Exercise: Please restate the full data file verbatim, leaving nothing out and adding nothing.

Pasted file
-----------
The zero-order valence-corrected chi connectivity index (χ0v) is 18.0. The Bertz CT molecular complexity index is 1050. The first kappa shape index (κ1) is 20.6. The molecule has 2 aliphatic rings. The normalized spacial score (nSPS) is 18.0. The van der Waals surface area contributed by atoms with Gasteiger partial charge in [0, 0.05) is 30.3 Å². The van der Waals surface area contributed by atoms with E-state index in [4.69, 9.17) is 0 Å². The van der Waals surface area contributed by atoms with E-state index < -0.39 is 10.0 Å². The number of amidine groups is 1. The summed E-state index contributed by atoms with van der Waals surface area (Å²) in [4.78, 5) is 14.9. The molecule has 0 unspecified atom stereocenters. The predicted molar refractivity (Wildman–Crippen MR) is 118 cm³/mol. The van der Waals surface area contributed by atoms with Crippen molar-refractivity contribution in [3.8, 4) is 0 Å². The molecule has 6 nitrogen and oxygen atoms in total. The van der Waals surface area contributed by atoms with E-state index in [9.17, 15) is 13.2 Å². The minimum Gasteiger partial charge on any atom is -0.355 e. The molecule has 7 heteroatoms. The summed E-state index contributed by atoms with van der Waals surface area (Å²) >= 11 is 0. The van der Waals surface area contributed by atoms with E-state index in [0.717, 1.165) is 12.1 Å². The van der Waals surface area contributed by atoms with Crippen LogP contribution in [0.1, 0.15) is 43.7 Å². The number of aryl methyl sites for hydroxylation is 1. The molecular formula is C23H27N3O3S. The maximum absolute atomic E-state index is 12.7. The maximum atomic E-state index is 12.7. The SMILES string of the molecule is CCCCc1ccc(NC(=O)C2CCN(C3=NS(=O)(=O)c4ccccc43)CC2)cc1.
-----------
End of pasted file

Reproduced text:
The zero-order valence-corrected chi connectivity index (χ0v) is 18.0. The Bertz CT molecular complexity index is 1050. The first kappa shape index (κ1) is 20.6. The molecule has 2 aliphatic rings. The normalized spacial score (nSPS) is 18.0. The van der Waals surface area contributed by atoms with Gasteiger partial charge in [0, 0.05) is 30.3 Å². The van der Waals surface area contributed by atoms with E-state index in [4.69, 9.17) is 0 Å². The van der Waals surface area contributed by atoms with E-state index < -0.39 is 10.0 Å². The number of amidine groups is 1. The summed E-state index contributed by atoms with van der Waals surface area (Å²) in [4.78, 5) is 14.9. The molecule has 0 unspecified atom stereocenters. The predicted molar refractivity (Wildman–Crippen MR) is 118 cm³/mol. The van der Waals surface area contributed by atoms with Crippen molar-refractivity contribution in [3.8, 4) is 0 Å². The molecule has 6 nitrogen and oxygen atoms in total. The van der Waals surface area contributed by atoms with E-state index in [9.17, 15) is 13.2 Å². The minimum Gasteiger partial charge on any atom is -0.355 e. The molecule has 7 heteroatoms. The summed E-state index contributed by atoms with van der Waals surface area (Å²) >= 11 is 0. The van der Waals surface area contributed by atoms with E-state index in [0.717, 1.165) is 12.1 Å². The van der Waals surface area contributed by atoms with Crippen LogP contribution in [0.1, 0.15) is 43.7 Å². The number of aryl methyl sites for hydroxylation is 1. The molecular formula is C23H27N3O3S. The maximum absolute atomic E-state index is 12.7. The maximum atomic E-state index is 12.7. The SMILES string of the molecule is CCCCc1ccc(NC(=O)C2CCN(C3=NS(=O)(=O)c4ccccc43)CC2)cc1.